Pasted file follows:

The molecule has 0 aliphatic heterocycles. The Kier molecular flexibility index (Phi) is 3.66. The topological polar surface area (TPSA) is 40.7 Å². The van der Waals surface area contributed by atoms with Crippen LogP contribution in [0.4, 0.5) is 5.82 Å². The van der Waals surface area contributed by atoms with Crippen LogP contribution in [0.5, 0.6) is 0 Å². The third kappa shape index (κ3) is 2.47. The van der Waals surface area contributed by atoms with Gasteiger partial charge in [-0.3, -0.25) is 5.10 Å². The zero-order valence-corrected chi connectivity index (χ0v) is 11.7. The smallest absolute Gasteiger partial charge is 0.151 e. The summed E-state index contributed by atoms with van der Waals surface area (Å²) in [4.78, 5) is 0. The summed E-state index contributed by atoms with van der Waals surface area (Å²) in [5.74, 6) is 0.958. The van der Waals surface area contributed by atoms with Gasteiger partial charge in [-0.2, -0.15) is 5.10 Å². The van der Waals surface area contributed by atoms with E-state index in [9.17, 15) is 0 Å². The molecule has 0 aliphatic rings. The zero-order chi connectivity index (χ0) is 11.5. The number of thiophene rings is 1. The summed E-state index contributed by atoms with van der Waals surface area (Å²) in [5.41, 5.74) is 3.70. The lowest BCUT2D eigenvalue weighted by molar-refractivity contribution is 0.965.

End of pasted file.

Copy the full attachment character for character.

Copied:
The molecule has 0 aliphatic heterocycles. The Kier molecular flexibility index (Phi) is 3.66. The topological polar surface area (TPSA) is 40.7 Å². The van der Waals surface area contributed by atoms with Crippen LogP contribution in [0.4, 0.5) is 5.82 Å². The van der Waals surface area contributed by atoms with Crippen LogP contribution in [0.5, 0.6) is 0 Å². The third kappa shape index (κ3) is 2.47. The van der Waals surface area contributed by atoms with Gasteiger partial charge in [-0.3, -0.25) is 5.10 Å². The zero-order valence-corrected chi connectivity index (χ0v) is 11.7. The smallest absolute Gasteiger partial charge is 0.151 e. The summed E-state index contributed by atoms with van der Waals surface area (Å²) in [4.78, 5) is 0. The summed E-state index contributed by atoms with van der Waals surface area (Å²) in [5.74, 6) is 0.958. The van der Waals surface area contributed by atoms with Gasteiger partial charge in [-0.2, -0.15) is 5.10 Å². The van der Waals surface area contributed by atoms with E-state index in [9.17, 15) is 0 Å². The molecule has 0 aliphatic rings. The zero-order chi connectivity index (χ0) is 11.5. The number of thiophene rings is 1. The summed E-state index contributed by atoms with van der Waals surface area (Å²) in [5.41, 5.74) is 3.70. The lowest BCUT2D eigenvalue weighted by molar-refractivity contribution is 0.965.